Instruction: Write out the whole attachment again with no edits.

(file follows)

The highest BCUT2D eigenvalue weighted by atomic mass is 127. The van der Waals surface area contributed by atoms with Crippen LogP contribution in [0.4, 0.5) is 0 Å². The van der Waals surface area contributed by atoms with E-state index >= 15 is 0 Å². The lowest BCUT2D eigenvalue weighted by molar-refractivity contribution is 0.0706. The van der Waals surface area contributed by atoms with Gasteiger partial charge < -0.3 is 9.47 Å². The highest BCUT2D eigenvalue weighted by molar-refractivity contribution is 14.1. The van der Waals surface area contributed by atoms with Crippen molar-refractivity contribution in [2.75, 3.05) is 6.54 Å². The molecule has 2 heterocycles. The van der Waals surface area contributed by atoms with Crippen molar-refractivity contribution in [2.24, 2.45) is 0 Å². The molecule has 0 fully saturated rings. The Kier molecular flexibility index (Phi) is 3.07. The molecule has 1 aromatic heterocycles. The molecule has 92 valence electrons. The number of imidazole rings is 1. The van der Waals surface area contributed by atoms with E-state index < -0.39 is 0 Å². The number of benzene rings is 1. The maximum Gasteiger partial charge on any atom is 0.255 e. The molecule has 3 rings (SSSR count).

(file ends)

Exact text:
The highest BCUT2D eigenvalue weighted by atomic mass is 127. The van der Waals surface area contributed by atoms with Crippen LogP contribution in [0.4, 0.5) is 0 Å². The van der Waals surface area contributed by atoms with E-state index >= 15 is 0 Å². The lowest BCUT2D eigenvalue weighted by molar-refractivity contribution is 0.0706. The van der Waals surface area contributed by atoms with Gasteiger partial charge < -0.3 is 9.47 Å². The highest BCUT2D eigenvalue weighted by molar-refractivity contribution is 14.1. The van der Waals surface area contributed by atoms with Crippen molar-refractivity contribution in [2.75, 3.05) is 6.54 Å². The molecule has 2 heterocycles. The van der Waals surface area contributed by atoms with Crippen molar-refractivity contribution in [2.24, 2.45) is 0 Å². The molecule has 0 fully saturated rings. The Kier molecular flexibility index (Phi) is 3.07. The molecule has 1 aromatic heterocycles. The molecule has 92 valence electrons. The number of imidazole rings is 1. The van der Waals surface area contributed by atoms with E-state index < -0.39 is 0 Å². The number of benzene rings is 1. The maximum Gasteiger partial charge on any atom is 0.255 e. The molecule has 3 rings (SSSR count).